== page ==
Its good news for adventure lovers as the Pushkar Singh Dhami-led Uttarakhand government on Wednesday reinstated the 'Gartang Gali', a 150-year-old old wooden skywalk bridge located at an altitude of 11,000 feet, in the Nelong valley in the Uttarkashi district for visitors following restoration.
Snuggled in the scenic Nelong valley, in the Garhwal Himalayas, the tourist attraction is both strategically and historically important for India. The historic bridge was marred over the years following the 1962 Indo-Sino war when the site was declared off-limits by the government.
Gartang Gali bridge, which offers a stunning view of the Nelong valley, is said to be an ancient trade route to Tibet. The remarkable 105-metre wooden bridge in the region is deemed to have been constructed by the Peshawar Pathans. The nomads (Bhotiya tribe) ferried their goods on yaks from this bridge for barter with their other country part. Gartang Gali bridge is set at a distance of 90 km from Uttarkashi.
If you love adventure & the rush of adrenaline,#Uttarakhand is offering you yet another opportunity.— Saket Badola (@Saket_Badola) August 19, 2021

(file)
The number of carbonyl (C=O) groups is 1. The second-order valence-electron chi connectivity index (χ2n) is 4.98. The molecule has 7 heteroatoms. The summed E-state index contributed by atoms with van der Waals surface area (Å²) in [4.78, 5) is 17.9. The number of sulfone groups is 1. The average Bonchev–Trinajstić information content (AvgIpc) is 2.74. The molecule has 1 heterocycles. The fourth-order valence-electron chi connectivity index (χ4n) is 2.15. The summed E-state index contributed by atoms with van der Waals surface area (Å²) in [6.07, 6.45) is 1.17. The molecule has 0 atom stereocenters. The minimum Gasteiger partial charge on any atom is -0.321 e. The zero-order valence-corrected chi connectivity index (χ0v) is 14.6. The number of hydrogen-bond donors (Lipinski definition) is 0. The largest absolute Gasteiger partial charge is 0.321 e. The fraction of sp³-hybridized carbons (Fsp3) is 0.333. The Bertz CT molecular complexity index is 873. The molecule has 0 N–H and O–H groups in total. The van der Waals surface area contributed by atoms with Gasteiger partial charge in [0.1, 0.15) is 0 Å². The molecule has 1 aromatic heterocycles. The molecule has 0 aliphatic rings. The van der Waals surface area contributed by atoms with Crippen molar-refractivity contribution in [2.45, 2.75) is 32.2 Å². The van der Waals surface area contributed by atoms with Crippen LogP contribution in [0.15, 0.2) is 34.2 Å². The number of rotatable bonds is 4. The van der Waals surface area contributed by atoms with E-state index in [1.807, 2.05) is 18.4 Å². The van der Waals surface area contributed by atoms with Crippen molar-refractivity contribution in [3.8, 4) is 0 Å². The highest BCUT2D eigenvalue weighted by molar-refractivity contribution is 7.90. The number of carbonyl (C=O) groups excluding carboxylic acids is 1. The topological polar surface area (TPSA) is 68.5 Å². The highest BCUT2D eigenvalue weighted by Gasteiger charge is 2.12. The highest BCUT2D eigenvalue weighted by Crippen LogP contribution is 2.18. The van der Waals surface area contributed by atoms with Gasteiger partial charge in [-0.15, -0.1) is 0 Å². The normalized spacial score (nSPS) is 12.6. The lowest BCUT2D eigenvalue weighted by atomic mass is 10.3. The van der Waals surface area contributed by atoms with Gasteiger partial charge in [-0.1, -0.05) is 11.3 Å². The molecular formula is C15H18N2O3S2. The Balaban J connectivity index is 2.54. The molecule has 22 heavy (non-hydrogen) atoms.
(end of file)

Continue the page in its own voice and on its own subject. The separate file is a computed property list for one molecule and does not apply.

Gartang gali, a 150 yrs old wooden skyway built by Pathans at an altitude of 11000 feet, to carry cross-border trade, has been repaired & opened to tourists,first time since 1962. pic.twitter.com/L27NVmvqf9
The District Magistrate of Uttarkashi Mayur Dixit said, “The Gartang Gali bridge has been refurbished by the department of public works at a cost of ₹ 65 lakh. People who are interested in visiting Gartang Gali bridge will have to register themselves at Bhairav Ghati outpost while following all the COVID guidelines.”
The DM added that from the security point of view, only ten visitors will be allowed at a time and that they will have to maintain a distance of one metre from each other. "Movement of groups or any other activity, such as jumping, dancing, drinking liquor or carrying inflammable substances are prohibited on the bridge,” the Uttarkashi DM stated.
Notably, Nelong Valley was opened for visitors in 2015 after it was shut following the 1962 Indo-Sino war and since then it has become one of the most preferred destinations for adventure lovers. The region provides startling similarity to Ladakh and features high peaks having a similar climate and landscape to that of Lahaul, Spiti Valley, and Ladakh. The cold deserted mountain area offers a panoramic view of the Tibetan plateau. Nelong valley itself looks like a model of Tibet in terms of its topography. Travellers are not allowed to hold an overnight stay in the valley since it comes under the Gangotri National Park, within the 25 km area between Bhairavghati and Nelong. It is home to rare animals such as the snow leopard, blue sheep, musk deer, etc.